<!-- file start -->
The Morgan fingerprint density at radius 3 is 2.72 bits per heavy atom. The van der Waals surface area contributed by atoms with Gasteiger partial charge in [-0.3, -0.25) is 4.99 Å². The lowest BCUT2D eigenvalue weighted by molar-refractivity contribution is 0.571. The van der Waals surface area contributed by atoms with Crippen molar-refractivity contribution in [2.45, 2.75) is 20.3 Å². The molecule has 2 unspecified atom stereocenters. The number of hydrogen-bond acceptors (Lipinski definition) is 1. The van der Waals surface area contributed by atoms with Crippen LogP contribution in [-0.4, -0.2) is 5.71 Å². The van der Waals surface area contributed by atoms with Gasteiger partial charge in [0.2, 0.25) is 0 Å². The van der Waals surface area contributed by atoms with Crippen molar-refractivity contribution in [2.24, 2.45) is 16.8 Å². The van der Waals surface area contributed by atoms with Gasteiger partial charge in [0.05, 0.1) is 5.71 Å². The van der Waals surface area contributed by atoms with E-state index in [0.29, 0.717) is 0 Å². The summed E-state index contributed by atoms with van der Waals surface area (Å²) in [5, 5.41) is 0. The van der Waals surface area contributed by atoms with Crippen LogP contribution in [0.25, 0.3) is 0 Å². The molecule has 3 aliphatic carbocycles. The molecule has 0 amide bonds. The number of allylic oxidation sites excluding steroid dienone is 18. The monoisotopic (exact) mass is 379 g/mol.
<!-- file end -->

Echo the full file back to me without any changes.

The Morgan fingerprint density at radius 3 is 2.72 bits per heavy atom. The van der Waals surface area contributed by atoms with Gasteiger partial charge in [-0.3, -0.25) is 4.99 Å². The lowest BCUT2D eigenvalue weighted by molar-refractivity contribution is 0.571. The van der Waals surface area contributed by atoms with Crippen molar-refractivity contribution in [2.45, 2.75) is 20.3 Å². The molecule has 2 unspecified atom stereocenters. The number of hydrogen-bond acceptors (Lipinski definition) is 1. The van der Waals surface area contributed by atoms with Crippen LogP contribution in [-0.4, -0.2) is 5.71 Å². The van der Waals surface area contributed by atoms with Gasteiger partial charge in [0.2, 0.25) is 0 Å². The van der Waals surface area contributed by atoms with Crippen molar-refractivity contribution in [2.24, 2.45) is 16.8 Å². The van der Waals surface area contributed by atoms with Gasteiger partial charge in [0.05, 0.1) is 5.71 Å². The van der Waals surface area contributed by atoms with E-state index in [0.29, 0.717) is 0 Å². The summed E-state index contributed by atoms with van der Waals surface area (Å²) in [5, 5.41) is 0. The van der Waals surface area contributed by atoms with Crippen LogP contribution in [0.25, 0.3) is 0 Å². The molecule has 3 aliphatic carbocycles. The molecule has 0 amide bonds. The number of allylic oxidation sites excluding steroid dienone is 18. The monoisotopic (exact) mass is 379 g/mol.